A man who murdered a fellow pensioner because he believed he was a paedophile has been jailed for life.
Richard Cassidy, 70, who stabbed David Farish 14 times and slashed his throat at his home in Tweedbank, was ordered to serve at least 17 years in jail.
At the High Court in Glasgow, Judge Lord Summers described the murder as “a particularly brutal one”.
The court heard that the fatal wound went through Mr Farish’s heart and he died in minutes.
Defence QC Brian McConnachie said that it was likely that Cassidy would die in prison and added: “Since being in custody, he has suffered a heart attack and a stroke.
“He had never been in trouble in his life before this incident.
“He lived a fulfilling life until what he describes as a moment of madness.”
The court heard former soldier Cassidy used techniques he was taught by special forces in the 1980s to infiltrate terrorist cells in order to befriend Mr Farish, whom he had never met until the day he killed him in his Scottish Borders home.
Cassidy later called the police and confessed what he had done.
However, before doing so, he disposed of his bloodstained clothes and the knife – which has never been found – and tidied up the crime scene.
He never denied killing Mr Cassidy, but claimed it was culpable homicide and not murder.
He told social workers, who compiled a background report on him, that he received training from special forces while he was serving in the army in Northern Ireland in the 1980s.
Cassidy said that he was told how infiltrate terrorist cells and befriend them.
He had been told 75-year-old Mr Farish had abused a close friend of his when she was a child.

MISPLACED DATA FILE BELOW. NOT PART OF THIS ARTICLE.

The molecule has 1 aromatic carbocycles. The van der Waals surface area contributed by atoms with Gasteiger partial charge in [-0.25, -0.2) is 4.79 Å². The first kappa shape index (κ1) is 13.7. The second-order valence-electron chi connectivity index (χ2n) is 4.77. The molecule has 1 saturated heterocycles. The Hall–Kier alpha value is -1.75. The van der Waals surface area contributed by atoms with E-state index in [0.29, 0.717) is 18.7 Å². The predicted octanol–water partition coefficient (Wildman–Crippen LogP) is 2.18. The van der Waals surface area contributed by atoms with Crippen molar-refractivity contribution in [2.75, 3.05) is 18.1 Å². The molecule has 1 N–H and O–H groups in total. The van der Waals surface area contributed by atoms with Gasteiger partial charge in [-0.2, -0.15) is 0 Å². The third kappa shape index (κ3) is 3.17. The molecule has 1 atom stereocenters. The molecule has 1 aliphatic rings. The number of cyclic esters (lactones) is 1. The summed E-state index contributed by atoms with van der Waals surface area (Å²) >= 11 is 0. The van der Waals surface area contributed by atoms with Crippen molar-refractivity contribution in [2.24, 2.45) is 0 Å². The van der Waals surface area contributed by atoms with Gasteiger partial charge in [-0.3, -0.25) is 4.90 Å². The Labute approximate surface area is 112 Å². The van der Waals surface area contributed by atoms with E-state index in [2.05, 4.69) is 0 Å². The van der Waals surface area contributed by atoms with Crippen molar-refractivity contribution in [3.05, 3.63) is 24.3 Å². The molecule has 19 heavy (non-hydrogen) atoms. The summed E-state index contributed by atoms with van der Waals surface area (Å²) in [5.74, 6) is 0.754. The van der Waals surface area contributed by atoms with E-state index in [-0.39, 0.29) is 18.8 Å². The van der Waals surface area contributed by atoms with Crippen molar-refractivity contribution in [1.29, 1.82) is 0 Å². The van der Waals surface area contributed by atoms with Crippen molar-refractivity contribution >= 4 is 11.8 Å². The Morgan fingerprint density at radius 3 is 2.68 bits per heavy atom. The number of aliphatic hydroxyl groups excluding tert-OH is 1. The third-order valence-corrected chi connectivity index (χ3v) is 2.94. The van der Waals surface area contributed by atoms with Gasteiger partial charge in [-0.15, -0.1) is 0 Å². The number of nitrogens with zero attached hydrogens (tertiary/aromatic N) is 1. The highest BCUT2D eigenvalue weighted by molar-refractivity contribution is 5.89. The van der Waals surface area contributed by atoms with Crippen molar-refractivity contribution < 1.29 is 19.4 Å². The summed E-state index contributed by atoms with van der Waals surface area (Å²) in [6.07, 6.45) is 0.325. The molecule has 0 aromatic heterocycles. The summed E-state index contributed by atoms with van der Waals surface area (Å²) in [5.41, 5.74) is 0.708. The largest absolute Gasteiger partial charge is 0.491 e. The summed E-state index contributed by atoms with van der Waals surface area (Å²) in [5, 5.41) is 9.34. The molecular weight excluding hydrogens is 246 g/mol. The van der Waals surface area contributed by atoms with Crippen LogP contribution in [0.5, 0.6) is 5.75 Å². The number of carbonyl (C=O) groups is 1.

A jury heard how the ex-soldier flipped when Mr Farish told him the police “could not prove anything” after he confronted him in February last year.
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Cassidy went on to hand himself in – but said he did not want to be known as a “cold-blooded killer”.
First offender Cassidy was convicted of murder following a trial at the High Court in Glasgow.
He had earlier offered a guilty plea to the reduced charge of culpable homicide.
The woman who accused Mr Farish of physically and sexually abusing her gave evidence during the trial.
The 43-year-old had been friends with Cassidy for a number of years and she confided in him what allegedly happened.
She claimed she was regularly preyed upon starting when she was seven.
As well as the sexual accusations, it was alleged Mr Farish once broke his hand having hit her so hard.
The court heard police investigated in 2006, but no charges were brought.
Cassidy showed no emotion as he was led away to begin his sentence.
Det Insp David Pinkney welcomed the jail term given to Cassidy for the “heinous murder”.
He said: “Although this sentence will not reverse his cruel actions, I do hope it will bring some measure of resolution for David’s family.”